Posts Tagged ‘writing’
There’s a distinct difference between writing headlines for advertising or marketing copy and writing titles for fiction. Here is that difference:
Writing headlines is an interesting, challenging process where I get to try different techniques
to craft an engaging line to elicit a specific response.
Writing titles sucks.
Oh, I know they’re both in my job description. As a freelance copywriter, I often write multiple headlines in a day. (Here’s an old post on what it is a copywriter really does, just in case you’ve forgotten.) And as a fiction writer, every piece I write needs a title.
So why the big difference? Read the rest of this entry »
You had such a great time with my last NGEP contest that I couldn’t in good conscience postpone this one another day.
(Yes. You did have lots of fun. Don’t argue with me.)
Last time, I pretty broadly asked you to recommend your favorite writers. I got everything from Richard Brautigan (whom I’ve since read) to Christopher McDougall (whom I’m reading right now) to Lev Grossman (whose The Magicians is sitting on my to-be-read shelf at home).
Good show, folks, but this time around, I’m looking for something more specific:
Recommend your favorite short stories to win more
Nathanael Green Endorsement Points!
I don’t generally attribute specific sources of inspiration to my writing, but occasionally, something grabs my attention and says, “Hey! You need me!”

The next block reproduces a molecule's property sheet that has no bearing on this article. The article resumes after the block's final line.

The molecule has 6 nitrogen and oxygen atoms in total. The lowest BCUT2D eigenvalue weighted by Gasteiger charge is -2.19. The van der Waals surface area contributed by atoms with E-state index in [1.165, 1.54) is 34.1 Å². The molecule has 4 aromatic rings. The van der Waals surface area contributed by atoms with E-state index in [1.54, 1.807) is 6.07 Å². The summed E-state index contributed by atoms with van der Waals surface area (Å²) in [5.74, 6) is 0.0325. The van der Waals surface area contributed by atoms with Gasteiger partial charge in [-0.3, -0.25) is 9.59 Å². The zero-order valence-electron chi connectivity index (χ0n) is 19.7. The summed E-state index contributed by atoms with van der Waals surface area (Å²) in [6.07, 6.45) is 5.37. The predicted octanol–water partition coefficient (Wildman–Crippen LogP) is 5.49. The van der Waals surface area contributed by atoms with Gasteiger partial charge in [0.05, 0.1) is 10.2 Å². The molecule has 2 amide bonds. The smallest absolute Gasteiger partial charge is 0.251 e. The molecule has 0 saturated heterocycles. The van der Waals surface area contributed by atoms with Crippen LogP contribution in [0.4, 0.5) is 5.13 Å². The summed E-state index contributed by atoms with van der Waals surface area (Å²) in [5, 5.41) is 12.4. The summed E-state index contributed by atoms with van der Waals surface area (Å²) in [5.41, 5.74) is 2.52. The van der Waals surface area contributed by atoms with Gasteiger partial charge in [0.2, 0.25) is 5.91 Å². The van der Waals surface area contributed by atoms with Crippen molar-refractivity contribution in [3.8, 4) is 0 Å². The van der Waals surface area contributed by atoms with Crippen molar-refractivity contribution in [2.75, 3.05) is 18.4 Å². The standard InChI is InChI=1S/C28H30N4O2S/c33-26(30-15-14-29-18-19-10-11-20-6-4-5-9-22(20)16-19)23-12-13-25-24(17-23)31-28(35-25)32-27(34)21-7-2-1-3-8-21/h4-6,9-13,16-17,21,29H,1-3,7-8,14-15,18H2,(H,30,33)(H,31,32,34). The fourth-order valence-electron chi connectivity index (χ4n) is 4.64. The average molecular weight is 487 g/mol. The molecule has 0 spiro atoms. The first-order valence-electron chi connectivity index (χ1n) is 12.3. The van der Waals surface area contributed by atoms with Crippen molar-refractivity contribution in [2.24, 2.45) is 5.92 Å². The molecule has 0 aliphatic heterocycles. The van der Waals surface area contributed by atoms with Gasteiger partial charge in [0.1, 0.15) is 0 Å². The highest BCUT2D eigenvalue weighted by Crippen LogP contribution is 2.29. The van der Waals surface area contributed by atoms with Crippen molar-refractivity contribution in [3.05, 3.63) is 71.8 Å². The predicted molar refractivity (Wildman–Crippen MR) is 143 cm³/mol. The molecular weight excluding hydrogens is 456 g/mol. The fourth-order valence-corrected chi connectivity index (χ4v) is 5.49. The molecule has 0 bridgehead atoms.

That’s how I had a theme song for a novel before I even started writing.
Here’s what happened. Read the rest of this entry »
I felt a twinge, something along the lines of angry defiance the first time I noticed the link on a literary journal’s website:
Later, I figured out that this was the link I needed to click to get my fiction published. It had nothing to do with domination of any sort.
“How do you get a story published?”
I’ve been asked that a few times lately, and there are entire libraries written on craft and storytelling and selling your novel. So I’m going to skip all that for now. Instead, here’s a quick explanation the submission process and how writers’ creative brain-dribbling ends up on public display.
The five-year wait is over.
I got an email from Tor.com today that gleefully announced (yes, it actually was gleeful) that George R.R. Martin’s next book, Dance of Dragons has a release date.
For those of you who aren’t wrapped up in the world of fantasy fiction, this comes five years after the release of the previous book in his Song of Ice and Fire series and it has been the subject of much, much discussion on its delay. More on that in a bit.
And those of you already involved in A Song of Ice and Fire, you may officially begin rubbing your grubby little gauntlets together in anticipation.
Did it take forever? Or are fans just whiny?
Can something be more than perfect? A little bit perfect? Or, if something’s one of a kind, can it be more one of a kind?
If you’re taking these ideas literally, the answer is no. Perfect, by definition, means there’s nothing better to be had. It’s as good as it can possibly be.
Perfect is what’s known as an absolute. Perfect is perfect; it doesn’t come in degrees of perfectness.
But what gets tricky, is that in everyday speech, absolutes like perfect get modified all the time. So, you may ask, is it ok to say “more perfect?”
Read the rest of this entry »